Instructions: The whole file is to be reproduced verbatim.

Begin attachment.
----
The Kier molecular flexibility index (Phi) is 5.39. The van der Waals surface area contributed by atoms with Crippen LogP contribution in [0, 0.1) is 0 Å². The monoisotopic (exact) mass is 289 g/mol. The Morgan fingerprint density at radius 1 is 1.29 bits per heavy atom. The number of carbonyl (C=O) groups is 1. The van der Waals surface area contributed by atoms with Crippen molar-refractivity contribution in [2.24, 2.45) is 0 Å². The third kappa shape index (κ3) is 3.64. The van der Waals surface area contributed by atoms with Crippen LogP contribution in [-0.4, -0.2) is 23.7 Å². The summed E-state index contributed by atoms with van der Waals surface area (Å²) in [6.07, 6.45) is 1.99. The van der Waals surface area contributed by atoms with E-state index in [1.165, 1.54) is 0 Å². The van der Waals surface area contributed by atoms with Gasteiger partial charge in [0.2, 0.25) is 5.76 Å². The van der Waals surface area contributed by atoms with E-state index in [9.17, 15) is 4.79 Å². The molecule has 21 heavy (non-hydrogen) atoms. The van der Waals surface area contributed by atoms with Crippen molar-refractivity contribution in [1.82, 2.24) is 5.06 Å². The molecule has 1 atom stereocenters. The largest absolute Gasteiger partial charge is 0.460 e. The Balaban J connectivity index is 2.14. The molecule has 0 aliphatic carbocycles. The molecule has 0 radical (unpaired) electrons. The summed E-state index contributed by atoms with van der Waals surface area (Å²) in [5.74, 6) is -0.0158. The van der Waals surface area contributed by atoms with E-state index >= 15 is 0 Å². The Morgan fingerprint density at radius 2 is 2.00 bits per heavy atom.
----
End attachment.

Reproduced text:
The Kier molecular flexibility index (Phi) is 5.39. The van der Waals surface area contributed by atoms with Crippen LogP contribution in [0, 0.1) is 0 Å². The monoisotopic (exact) mass is 289 g/mol. The Morgan fingerprint density at radius 1 is 1.29 bits per heavy atom. The number of carbonyl (C=O) groups is 1. The van der Waals surface area contributed by atoms with Crippen molar-refractivity contribution in [2.24, 2.45) is 0 Å². The third kappa shape index (κ3) is 3.64. The van der Waals surface area contributed by atoms with Crippen LogP contribution in [-0.4, -0.2) is 23.7 Å². The summed E-state index contributed by atoms with van der Waals surface area (Å²) in [6.07, 6.45) is 1.99. The van der Waals surface area contributed by atoms with E-state index in [1.165, 1.54) is 0 Å². The van der Waals surface area contributed by atoms with Gasteiger partial charge in [0.2, 0.25) is 5.76 Å². The van der Waals surface area contributed by atoms with E-state index in [9.17, 15) is 4.79 Å². The molecule has 21 heavy (non-hydrogen) atoms. The van der Waals surface area contributed by atoms with Crippen molar-refractivity contribution in [1.82, 2.24) is 5.06 Å². The molecule has 1 atom stereocenters. The largest absolute Gasteiger partial charge is 0.460 e. The Balaban J connectivity index is 2.14. The molecule has 0 aliphatic carbocycles. The molecule has 0 radical (unpaired) electrons. The summed E-state index contributed by atoms with van der Waals surface area (Å²) in [5.74, 6) is -0.0158. The van der Waals surface area contributed by atoms with E-state index >= 15 is 0 Å². The Morgan fingerprint density at radius 2 is 2.00 bits per heavy atom.